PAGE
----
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Overview - What is HIPAA Compliance

ArangoDB HIPAA Compliance

The Health Insurance Portability and Accountability Act (HIPAA) is a law passed in 1996 by US congress that sets standards and protocols for the protection of patient data in the healthcare industry. It states that personal patient data must be appropriately safeguarded and privacy sufficiently maintained. All companies providing treatment, payment, and operations in healthcare with access to protected health information (PHI) are required to be HIPAA compliant.

There are two core rules to consider for a database to be HIPAA compliant: the HIPAA Security Rule and HIPAA Privacy Rule, both focusing on safeguarding patient PHI.

The HIPAA Privacy Rule requires organizations to set appropriate safeguards to protect the privacy of accessibility of PHI while the Security Rule ensures “integrity, and availability of PHI that it creates, receives, maintains, or transmits”.

In order for data being stored maintains compliance with these regulations, the database must meet the following four requirements:

  1. Authentication
  2. Authorization
  3. Data Encryption 360°: In transitat restencrypted backups
  4. Auditing

The ArangoDB Enterprise Edition has the necessary tools and features to address these requirements and provide HIPAA compliance for your PHI data storage needs.

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ArangoDB Enterprise Edition

There are two versions of ArangoDB available: ArangoDB Community Edition and a commercial ArangoDB Enterprise Edition.  ArangoDB Community Edition is a free native multi-model database available under open-source license, while ArangoDB Enterprise is a paid subscription that includes SmartGraphs, SatelliteCollections and many enterprise-level security features.  While the community edition provides some basics for compliance, the Enterprise Edition provides everything out-of-the-box. These additional security capabilities are what will ensure your database is HIPAA compliant.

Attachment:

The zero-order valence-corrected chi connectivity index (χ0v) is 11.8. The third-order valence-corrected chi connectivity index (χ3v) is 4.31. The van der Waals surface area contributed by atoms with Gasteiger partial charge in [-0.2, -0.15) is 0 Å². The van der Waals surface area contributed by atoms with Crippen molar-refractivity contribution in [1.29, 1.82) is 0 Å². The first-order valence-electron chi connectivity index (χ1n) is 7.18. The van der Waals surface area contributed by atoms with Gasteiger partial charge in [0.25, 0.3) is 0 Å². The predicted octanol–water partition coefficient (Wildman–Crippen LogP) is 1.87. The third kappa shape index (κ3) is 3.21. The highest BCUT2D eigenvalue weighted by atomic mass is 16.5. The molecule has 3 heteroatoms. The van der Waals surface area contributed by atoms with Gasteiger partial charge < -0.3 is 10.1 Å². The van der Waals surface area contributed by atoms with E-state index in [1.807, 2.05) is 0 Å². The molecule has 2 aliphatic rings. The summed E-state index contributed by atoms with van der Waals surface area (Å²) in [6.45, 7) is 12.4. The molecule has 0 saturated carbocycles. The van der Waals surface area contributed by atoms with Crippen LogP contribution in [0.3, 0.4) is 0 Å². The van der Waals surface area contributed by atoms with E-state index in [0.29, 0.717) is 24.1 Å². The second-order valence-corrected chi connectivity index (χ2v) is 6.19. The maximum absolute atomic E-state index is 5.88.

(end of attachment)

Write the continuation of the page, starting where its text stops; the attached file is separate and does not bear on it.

Authentication - Determine User Identity

Authentication establishes the identity of all users accessing the database. Each user attempting to enter the system must be appropriately identified to determine their role and ability to access the database. The ArangoDB LDAP Server feature available in ArangoDB Enterprise is the solution to this problem.

The basic idea is that one can keep the user authentication setup for an ArangoDB instance (single or cluster) outside of ArangoDB in an LDAP server. A crucial feature of this is that one can add and withdraw users and permissions by only changing the LDAP server and in particular without touching the ArangoDB instance. Changes will be effective in ArangoDB within a few minutes.

Authorization - Monitoring Access and Permissions

After the user’s identity has been established, it must be determined if they have permission to access the data they are querying.  Authorization also determines what actions a user is permitted to make once entering the system such as read/write privileges. An ArangoDB server with LDAP certification has the access to revoke any permission database.

Once the user is authenticated in the LDAP server, there are two methods for authorization: (a) “roles attribute” and (b) “roles search”.

In method (a) ArangoDB acquires a list of roles the authenticated LDAP user has from the LDAP server. The actual access rights to databases and collections for these roles are configured in ArangoDB itself. The user effectively has the union of all access rights of all roles he has. This method combines the advantages of managing users and roles outside of ArangoDB in the LDAP server with the fine-grained access control within ArangoDB for the individual roles.